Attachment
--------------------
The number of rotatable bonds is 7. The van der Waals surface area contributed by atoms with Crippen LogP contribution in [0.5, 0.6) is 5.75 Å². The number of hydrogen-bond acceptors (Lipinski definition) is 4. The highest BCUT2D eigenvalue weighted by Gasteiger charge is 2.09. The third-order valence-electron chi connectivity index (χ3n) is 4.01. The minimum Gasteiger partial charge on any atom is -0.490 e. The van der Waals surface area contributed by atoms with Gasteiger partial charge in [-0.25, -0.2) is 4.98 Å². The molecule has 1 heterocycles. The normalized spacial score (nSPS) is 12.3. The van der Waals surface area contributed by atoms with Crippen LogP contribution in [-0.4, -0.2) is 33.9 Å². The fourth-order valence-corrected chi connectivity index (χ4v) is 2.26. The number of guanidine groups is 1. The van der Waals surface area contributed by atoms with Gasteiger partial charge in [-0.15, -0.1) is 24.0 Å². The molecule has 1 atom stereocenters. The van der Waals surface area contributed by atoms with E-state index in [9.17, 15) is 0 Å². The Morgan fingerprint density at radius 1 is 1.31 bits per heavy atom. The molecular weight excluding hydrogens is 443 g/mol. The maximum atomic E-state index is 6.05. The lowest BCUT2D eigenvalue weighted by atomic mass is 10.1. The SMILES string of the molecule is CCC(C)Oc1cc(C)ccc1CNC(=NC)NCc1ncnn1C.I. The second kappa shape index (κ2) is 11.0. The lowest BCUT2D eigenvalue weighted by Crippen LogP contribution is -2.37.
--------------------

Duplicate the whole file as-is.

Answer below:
The number of rotatable bonds is 7. The van der Waals surface area contributed by atoms with Crippen LogP contribution in [0.5, 0.6) is 5.75 Å². The number of hydrogen-bond acceptors (Lipinski definition) is 4. The highest BCUT2D eigenvalue weighted by Gasteiger charge is 2.09. The third-order valence-electron chi connectivity index (χ3n) is 4.01. The minimum Gasteiger partial charge on any atom is -0.490 e. The van der Waals surface area contributed by atoms with Gasteiger partial charge in [-0.25, -0.2) is 4.98 Å². The molecule has 1 heterocycles. The normalized spacial score (nSPS) is 12.3. The van der Waals surface area contributed by atoms with Crippen LogP contribution in [-0.4, -0.2) is 33.9 Å². The fourth-order valence-corrected chi connectivity index (χ4v) is 2.26. The number of guanidine groups is 1. The van der Waals surface area contributed by atoms with Gasteiger partial charge in [-0.15, -0.1) is 24.0 Å². The molecule has 1 atom stereocenters. The van der Waals surface area contributed by atoms with E-state index in [9.17, 15) is 0 Å². The Morgan fingerprint density at radius 1 is 1.31 bits per heavy atom. The molecular weight excluding hydrogens is 443 g/mol. The maximum atomic E-state index is 6.05. The lowest BCUT2D eigenvalue weighted by atomic mass is 10.1. The SMILES string of the molecule is CCC(C)Oc1cc(C)ccc1CNC(=NC)NCc1ncnn1C.I. The second kappa shape index (κ2) is 11.0. The lowest BCUT2D eigenvalue weighted by Crippen LogP contribution is -2.37.